Wargaming is the pursuit of happiness by fighting battles with miniature soldiers on a table representing typical battlefield terrain, or with cardboard counters on a gridded board depicting a stylised map of such an area.
Such games may be played by two or more opponents, or even solo. They are usually divided into turns, a concept with which you will be familiar if you have ever played chess or family board games such as Monopoly or Risk.
Unlike chess, wargames have no single, standardised set of rules. Even players interested in fighting the battles of a single era, and using the same sized miniatures, may use completely different rulesets. This may seem crazy, but to aficionados of wargaming, this is liberating. Just as Napoleon said that every soldier has a Marshal’s baton in his knapsack, so every wargamer believes that deep inside him lies the potential for writing The Ultimate Ruleset.
I mentioned there that wargamers use different sizes of miniatures. These can range from as tiny as 2mm tall, up to 54mm or about 2½ inches. Most games are played with figures somewhere in between these extremes, where our little men are about an inch tall (25mm-28mm).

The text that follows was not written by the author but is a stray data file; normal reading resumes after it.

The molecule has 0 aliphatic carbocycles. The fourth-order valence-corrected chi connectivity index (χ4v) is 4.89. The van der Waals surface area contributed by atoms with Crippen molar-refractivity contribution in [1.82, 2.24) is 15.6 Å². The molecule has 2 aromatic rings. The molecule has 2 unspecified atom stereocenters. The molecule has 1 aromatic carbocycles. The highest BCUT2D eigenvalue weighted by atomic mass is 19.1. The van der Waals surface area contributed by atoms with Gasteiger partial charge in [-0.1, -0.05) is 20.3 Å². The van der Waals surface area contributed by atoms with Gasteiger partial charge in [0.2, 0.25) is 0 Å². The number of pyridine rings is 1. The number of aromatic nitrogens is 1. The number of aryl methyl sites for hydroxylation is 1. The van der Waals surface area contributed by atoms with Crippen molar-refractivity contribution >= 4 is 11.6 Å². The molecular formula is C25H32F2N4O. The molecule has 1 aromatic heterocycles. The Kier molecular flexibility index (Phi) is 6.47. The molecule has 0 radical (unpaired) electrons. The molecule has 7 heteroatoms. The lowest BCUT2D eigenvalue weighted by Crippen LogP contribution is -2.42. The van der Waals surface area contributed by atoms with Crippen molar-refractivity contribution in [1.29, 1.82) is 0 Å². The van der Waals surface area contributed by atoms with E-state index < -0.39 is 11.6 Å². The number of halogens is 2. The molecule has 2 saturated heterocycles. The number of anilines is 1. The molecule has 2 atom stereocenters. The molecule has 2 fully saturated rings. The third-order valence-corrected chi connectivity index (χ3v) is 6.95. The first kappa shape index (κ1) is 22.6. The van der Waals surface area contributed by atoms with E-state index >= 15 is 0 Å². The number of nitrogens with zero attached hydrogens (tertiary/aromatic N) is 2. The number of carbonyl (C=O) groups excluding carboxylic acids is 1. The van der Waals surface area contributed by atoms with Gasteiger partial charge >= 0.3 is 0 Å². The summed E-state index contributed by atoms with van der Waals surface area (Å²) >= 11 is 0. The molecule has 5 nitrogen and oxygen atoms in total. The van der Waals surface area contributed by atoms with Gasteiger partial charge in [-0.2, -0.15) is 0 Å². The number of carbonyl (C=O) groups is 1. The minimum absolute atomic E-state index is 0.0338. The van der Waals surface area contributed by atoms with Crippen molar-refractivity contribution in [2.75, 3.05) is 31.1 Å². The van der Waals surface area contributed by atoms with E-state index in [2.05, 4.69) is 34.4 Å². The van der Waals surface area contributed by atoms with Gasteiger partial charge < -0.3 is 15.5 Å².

Most players paint their own miniatures and organise them into armies for their games, although you can pay others to paint them for you. Boardgame players have the advantage of being able to open a box and find all the counters required inside, beautifully printed and ready to go. And whilst the boardgamer simply unfolds their map and gets going, miniatures gamers set out elaborate scenery for their forces to fight over. Sometimes, it can be so beautiful as to be indistinguishable from a model railway layout in quality.
But the main thing is, it’s an absorbing hobby that we do for relaxation and fun. Why not give it a try?